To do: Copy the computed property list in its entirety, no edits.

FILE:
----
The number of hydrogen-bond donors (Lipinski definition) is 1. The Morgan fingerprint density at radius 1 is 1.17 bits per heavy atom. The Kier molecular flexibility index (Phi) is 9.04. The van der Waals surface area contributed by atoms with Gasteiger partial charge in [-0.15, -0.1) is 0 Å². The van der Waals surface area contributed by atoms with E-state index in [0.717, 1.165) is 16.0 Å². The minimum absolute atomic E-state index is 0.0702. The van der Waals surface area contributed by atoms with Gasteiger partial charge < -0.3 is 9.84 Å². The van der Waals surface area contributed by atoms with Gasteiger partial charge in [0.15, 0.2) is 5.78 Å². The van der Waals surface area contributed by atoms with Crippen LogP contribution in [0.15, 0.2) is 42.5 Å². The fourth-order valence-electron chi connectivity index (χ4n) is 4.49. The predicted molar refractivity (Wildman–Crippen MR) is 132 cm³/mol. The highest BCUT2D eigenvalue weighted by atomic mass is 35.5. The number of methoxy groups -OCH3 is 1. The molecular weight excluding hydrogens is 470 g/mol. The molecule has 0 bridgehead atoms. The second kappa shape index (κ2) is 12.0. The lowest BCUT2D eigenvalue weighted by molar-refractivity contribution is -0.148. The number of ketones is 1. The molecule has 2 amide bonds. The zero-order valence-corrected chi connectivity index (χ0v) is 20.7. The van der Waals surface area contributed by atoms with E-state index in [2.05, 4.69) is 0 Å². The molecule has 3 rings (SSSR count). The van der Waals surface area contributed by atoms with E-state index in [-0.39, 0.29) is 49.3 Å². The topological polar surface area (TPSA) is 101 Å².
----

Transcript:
The number of hydrogen-bond donors (Lipinski definition) is 1. The Morgan fingerprint density at radius 1 is 1.17 bits per heavy atom. The Kier molecular flexibility index (Phi) is 9.04. The van der Waals surface area contributed by atoms with Gasteiger partial charge in [-0.15, -0.1) is 0 Å². The van der Waals surface area contributed by atoms with E-state index in [0.717, 1.165) is 16.0 Å². The minimum absolute atomic E-state index is 0.0702. The van der Waals surface area contributed by atoms with Gasteiger partial charge < -0.3 is 9.84 Å². The van der Waals surface area contributed by atoms with Gasteiger partial charge in [0.15, 0.2) is 5.78 Å². The van der Waals surface area contributed by atoms with Crippen LogP contribution in [0.15, 0.2) is 42.5 Å². The fourth-order valence-electron chi connectivity index (χ4n) is 4.49. The predicted molar refractivity (Wildman–Crippen MR) is 132 cm³/mol. The highest BCUT2D eigenvalue weighted by atomic mass is 35.5. The number of methoxy groups -OCH3 is 1. The molecular weight excluding hydrogens is 470 g/mol. The molecule has 0 bridgehead atoms. The second kappa shape index (κ2) is 12.0. The lowest BCUT2D eigenvalue weighted by molar-refractivity contribution is -0.148. The number of ketones is 1. The molecule has 2 amide bonds. The zero-order valence-corrected chi connectivity index (χ0v) is 20.7. The van der Waals surface area contributed by atoms with E-state index in [2.05, 4.69) is 0 Å². The molecule has 3 rings (SSSR count). The van der Waals surface area contributed by atoms with E-state index in [-0.39, 0.29) is 49.3 Å². The topological polar surface area (TPSA) is 101 Å².